Logo of Phnom Penh Post newspaper Phnom Penh Post - Interior minister warns NGOs not to provoke law enforcement

Interior minister warns NGOs not to provoke law enforcement

Content image - Phnom Penh Post
Police officials, representatives from civil society groups and development partners attended at a forum on cooperation to promote democracy organised by the Ministry of Interior yesterday. Pha Lina

Interior minister warns NGOs not to provoke law enforcement

Minister of Interior Sar Kheng on Thursday reminded civil society groups of their duty to respect the integrity of the July 29 national elections, saying the government would not tolerate attempts by them to “participate in a colour revolution”.

He was speaking at a forum organised by the Ministry of Interior and attended by around 400 high-ranking police officials, representatives from civil society groups and development partners on cooperation between the government and them to promote democracy.

Kheng stressed that the government has not linked any civil society group to a colour revolution, but said some organisations had acted illegally by provoking people to protest against law enforcement under the pretext of human rights and democracy.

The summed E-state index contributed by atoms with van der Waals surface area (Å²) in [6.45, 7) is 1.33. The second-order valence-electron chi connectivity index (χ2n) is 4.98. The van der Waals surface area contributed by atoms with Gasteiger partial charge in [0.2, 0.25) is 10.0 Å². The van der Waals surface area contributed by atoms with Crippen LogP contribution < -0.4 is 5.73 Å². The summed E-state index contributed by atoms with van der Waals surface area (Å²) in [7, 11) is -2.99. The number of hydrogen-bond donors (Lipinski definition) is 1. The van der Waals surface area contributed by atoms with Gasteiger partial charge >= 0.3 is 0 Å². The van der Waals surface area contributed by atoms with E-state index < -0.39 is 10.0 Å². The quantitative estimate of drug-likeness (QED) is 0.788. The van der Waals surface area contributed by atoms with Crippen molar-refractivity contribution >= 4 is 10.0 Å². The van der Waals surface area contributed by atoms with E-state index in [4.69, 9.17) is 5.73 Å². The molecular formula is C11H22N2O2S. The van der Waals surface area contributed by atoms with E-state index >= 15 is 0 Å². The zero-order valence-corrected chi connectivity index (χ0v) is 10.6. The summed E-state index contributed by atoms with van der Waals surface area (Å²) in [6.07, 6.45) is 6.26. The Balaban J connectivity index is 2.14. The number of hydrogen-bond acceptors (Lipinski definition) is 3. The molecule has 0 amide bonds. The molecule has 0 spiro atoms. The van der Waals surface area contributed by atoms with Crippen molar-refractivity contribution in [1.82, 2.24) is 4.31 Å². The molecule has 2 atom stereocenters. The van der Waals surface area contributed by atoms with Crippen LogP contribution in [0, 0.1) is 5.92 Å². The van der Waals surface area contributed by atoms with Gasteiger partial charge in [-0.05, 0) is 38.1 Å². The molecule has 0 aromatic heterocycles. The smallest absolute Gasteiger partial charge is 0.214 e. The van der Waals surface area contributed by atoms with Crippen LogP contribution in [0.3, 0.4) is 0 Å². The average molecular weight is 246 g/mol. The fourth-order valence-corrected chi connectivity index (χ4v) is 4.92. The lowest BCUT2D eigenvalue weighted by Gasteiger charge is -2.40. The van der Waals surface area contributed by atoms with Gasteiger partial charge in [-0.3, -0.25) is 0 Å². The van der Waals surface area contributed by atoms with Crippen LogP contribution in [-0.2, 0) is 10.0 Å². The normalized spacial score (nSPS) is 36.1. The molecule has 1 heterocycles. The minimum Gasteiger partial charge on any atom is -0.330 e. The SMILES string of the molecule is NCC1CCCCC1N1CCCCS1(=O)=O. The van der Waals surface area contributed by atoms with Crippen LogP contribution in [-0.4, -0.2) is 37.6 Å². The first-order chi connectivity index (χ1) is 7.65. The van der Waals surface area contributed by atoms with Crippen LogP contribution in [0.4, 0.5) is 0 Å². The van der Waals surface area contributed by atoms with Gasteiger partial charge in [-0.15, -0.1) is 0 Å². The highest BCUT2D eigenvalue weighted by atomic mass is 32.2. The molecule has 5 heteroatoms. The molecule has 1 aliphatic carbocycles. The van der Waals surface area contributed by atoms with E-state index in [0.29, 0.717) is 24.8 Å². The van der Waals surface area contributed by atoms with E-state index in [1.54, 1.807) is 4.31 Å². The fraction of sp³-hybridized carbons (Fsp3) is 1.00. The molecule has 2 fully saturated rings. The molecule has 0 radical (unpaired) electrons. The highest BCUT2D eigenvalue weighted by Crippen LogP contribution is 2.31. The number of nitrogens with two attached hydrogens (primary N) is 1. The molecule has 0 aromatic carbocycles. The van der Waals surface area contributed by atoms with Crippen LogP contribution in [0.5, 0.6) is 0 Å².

“[I am] not threatening, but if [we] have enough evidence, civil society organisations will be responsible before the law if they involve themselves in any [illegal] case or participate in a colour revolution. [We will] not play with them.”

The minister said the government has ensured the elections will proceed in a free, fair and just manner in line with the democratic process.

“I strongly hope that today’s forum will ensure the government and civil society organisations have a clear mutual understanding,” Sar Kheng said.

He also called for a stronger partnership between civil society and the government.

“We should not consider each other as rivals. On behalf of the government of Cambodia, the Ministry of Interior and I will continue to promote democracy."

“This forum is aimed at strengthening our partnership, not to the stage where we are inseparable, like fish and water. But we must share the role of showing the truth, and making it clear it is the truth. We should not consider each other as enemies."

“We must cooperate. What is right must be stated as right, and what is wrong must be stated as wrong. This is what we need.”

The Cooperation Committee for Cambodia (CCC), which represents the largest number of civil society organisations in the Kingdom, used the forum to highlight its members’ concerns of being linked to opposition movements and a “colour revolution”.

“Although the general situation of cooperation between the government and civil society has improved over almost three decades, civil society groups have spoken of concern at being linked under the current political climate to opposition movements or of being involved in a colour revolution,” CCC Executive Director Soeung Saroeun said.